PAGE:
This book is the most recent addition to a growing tradition of precolonial history-writing that depicts India as a land of milk and honey before the coming of the colonial flood. Evidently, a European understanding of India as Hindu replaced an earlier, native understanding of India as Hindustan, rendered a home for all faiths. Such arguments are based on the close reading of Muhammad Qasim Firishta’s Tarikh-i Firishta, and its appropriation by scholar-administrators in the employ of the East India Company.
WHATEVER HAPPENED TO THE BOMB-MAKING FACTORIES IN WEST BENGAL?
Image Courtesy: PTI
Are the Ministry of Home Affairs (MHA) and its in-charge, Home Minister Amit Shah, at variance with each other? This question has acquired a new meaning as, within a year, there have been at least two occasions when the MHA has not supported Shah’s public claims on matters with a direct bearing on the internal security of the country.
Take the interview of Shah done by a news channel last October. He claimed in it that the law and order situation had “gone for a toss” in West Bengal. The state, he went to the extent of claiming, had “bomb-making factories” in “every district”. This explosive claim of the number two in the Union Cabinet was lapped by mainstream media and soon there were calls to impose President’s Rule in the state.
It is interesting that though Marxism was born in Europe, it has found its most enduring habitat in the Global South, but this has meant very little in terms of its overall theoretical formation and structure. Thinking about this encounter of ‘Marxism’ and the ‘Global South’ – the continents of Africa, Asia and Latin America – is a daunting task for the sheer range of experiences and questions it has thrown up. It has thrown up fundamentally new concerns as well as produced, in practice, some of the most grotesque outcomes. But the task is also daunting because despite the range of experiences that Marxism has gone through and has put us through, it has not so far given us any serious body of theoretical knowledge that reflects this experience. It has not given us anything like the way, say, Tibetan, Chinese, Japanese and Sinhala Buddhism have produced their own versions of Buddhist philosophy. One could also perhaps say the same thing about Christianity in Europe, where – at least up to a point – its philosophy was elaborated and innovated or transformed by the best minds of their time.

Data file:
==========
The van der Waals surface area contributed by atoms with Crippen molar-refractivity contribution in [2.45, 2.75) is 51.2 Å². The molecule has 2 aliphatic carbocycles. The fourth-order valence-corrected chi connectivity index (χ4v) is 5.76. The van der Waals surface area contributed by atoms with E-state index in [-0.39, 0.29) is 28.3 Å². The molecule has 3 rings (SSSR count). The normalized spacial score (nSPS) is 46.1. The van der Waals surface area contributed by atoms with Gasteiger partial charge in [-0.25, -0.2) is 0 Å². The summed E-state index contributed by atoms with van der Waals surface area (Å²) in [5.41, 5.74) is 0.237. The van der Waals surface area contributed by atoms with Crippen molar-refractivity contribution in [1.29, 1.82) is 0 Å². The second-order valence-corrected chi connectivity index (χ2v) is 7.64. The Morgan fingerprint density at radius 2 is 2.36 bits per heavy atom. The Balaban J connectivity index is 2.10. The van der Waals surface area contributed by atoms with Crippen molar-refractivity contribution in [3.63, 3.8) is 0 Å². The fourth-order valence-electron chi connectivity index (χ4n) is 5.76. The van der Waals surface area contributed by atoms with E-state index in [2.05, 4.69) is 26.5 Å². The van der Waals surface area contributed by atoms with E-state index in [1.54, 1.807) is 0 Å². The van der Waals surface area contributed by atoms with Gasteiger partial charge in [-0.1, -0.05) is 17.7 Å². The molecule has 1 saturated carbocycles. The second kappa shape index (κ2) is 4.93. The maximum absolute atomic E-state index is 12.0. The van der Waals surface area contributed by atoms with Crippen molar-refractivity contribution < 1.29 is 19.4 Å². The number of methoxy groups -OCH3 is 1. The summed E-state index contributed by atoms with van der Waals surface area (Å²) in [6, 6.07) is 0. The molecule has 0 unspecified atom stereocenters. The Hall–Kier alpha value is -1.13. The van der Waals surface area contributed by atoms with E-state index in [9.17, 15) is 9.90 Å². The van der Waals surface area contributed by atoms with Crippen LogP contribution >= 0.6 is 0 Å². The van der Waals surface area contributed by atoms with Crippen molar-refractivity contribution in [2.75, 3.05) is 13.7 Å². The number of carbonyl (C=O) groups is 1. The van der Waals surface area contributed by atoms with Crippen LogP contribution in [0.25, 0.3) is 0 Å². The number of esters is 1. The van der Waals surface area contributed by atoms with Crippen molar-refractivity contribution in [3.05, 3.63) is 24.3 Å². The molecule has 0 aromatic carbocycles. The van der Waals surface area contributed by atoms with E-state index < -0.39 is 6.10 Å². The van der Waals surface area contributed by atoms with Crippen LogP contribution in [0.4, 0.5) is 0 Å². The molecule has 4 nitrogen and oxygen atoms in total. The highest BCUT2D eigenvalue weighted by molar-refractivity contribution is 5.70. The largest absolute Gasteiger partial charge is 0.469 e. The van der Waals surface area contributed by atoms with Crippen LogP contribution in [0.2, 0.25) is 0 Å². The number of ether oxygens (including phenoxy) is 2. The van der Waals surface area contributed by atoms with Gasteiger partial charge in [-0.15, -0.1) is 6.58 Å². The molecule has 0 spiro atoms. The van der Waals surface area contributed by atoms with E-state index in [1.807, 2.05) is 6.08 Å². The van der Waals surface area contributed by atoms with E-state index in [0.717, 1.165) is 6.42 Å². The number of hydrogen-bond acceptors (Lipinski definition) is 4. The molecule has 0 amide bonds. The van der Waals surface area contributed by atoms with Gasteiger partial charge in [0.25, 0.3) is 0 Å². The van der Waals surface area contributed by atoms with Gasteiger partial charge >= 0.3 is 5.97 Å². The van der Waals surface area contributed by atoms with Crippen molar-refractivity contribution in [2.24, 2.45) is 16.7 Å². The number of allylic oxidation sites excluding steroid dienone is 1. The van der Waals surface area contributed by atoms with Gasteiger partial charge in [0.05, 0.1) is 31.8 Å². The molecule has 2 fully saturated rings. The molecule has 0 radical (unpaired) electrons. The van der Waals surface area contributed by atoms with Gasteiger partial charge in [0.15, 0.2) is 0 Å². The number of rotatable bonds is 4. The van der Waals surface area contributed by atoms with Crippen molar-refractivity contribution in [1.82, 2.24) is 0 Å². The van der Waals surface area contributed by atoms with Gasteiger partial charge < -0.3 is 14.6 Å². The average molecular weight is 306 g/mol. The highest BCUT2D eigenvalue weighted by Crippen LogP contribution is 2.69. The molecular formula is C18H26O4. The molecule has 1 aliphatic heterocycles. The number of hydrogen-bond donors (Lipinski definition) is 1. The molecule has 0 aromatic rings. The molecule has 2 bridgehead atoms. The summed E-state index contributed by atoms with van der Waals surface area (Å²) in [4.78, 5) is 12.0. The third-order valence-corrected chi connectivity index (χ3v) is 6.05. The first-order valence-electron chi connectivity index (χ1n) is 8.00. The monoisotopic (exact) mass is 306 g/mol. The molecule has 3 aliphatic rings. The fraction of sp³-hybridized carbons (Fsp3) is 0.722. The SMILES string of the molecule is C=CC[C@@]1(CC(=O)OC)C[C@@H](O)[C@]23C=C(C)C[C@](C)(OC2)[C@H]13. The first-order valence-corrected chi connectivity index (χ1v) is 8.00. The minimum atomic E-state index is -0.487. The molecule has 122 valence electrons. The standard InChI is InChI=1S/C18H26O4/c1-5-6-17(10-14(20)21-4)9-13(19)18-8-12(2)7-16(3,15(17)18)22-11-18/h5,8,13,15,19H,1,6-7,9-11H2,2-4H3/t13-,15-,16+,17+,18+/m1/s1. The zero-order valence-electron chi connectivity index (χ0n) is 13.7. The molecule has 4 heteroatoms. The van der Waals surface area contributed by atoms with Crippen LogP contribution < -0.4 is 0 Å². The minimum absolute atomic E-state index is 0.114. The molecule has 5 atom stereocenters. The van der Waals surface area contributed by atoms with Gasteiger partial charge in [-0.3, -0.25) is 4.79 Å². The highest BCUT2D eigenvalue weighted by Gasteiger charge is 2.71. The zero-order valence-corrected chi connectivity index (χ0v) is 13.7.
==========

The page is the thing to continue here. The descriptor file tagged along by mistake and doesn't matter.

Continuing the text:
मोटेरा स्टेडियम का नाम बदलना दुनिया के इतिहास में- ख़ासकर उपनिवेशवाद के ख़िलाफ़ संघर्ष कर आज़ाद हुए मुल्कों में, ऐसा पहला उदाहरण है, जहां किसी स्वाधीनता सेनानी का नाम मिटाकर एक ऐसे सियासतदां का नाम लगाया गया हो, जिसका उसमें कोई भी योगदान नहीं रहा हो.
Courtesy – नरेंद्र मोदी स्टेडियम. फोटो: रॉयटर्स
क्रिकेट का खेल भारत का सबसे लोकप्रिय खेल है. पिछले दिनों यह खेल नहीं बल्कि इस खेल के लिए फिलवक्त मौजूद दुनिया का ‘सबसे बड़ा क्रिकेट स्टेडियम’ एक अलग वजह से सुर्खियों में आया.
मौका था अहमदाबाद के मोटेरा स्टेडियम- जिसे सरदार वल्लभभाई पटेल स्टेडियम के तौर पर जाना जाता रहा है – के नए सिरे से उद्घाटन का, जो वर्ष 2015 में नवीनीकरण के लिए बंद किया गया था और अब नयी साजसज्जा एवं विस्तार के साथ खिलाड़ियों एवं दर्शकों के लिए तैयार था.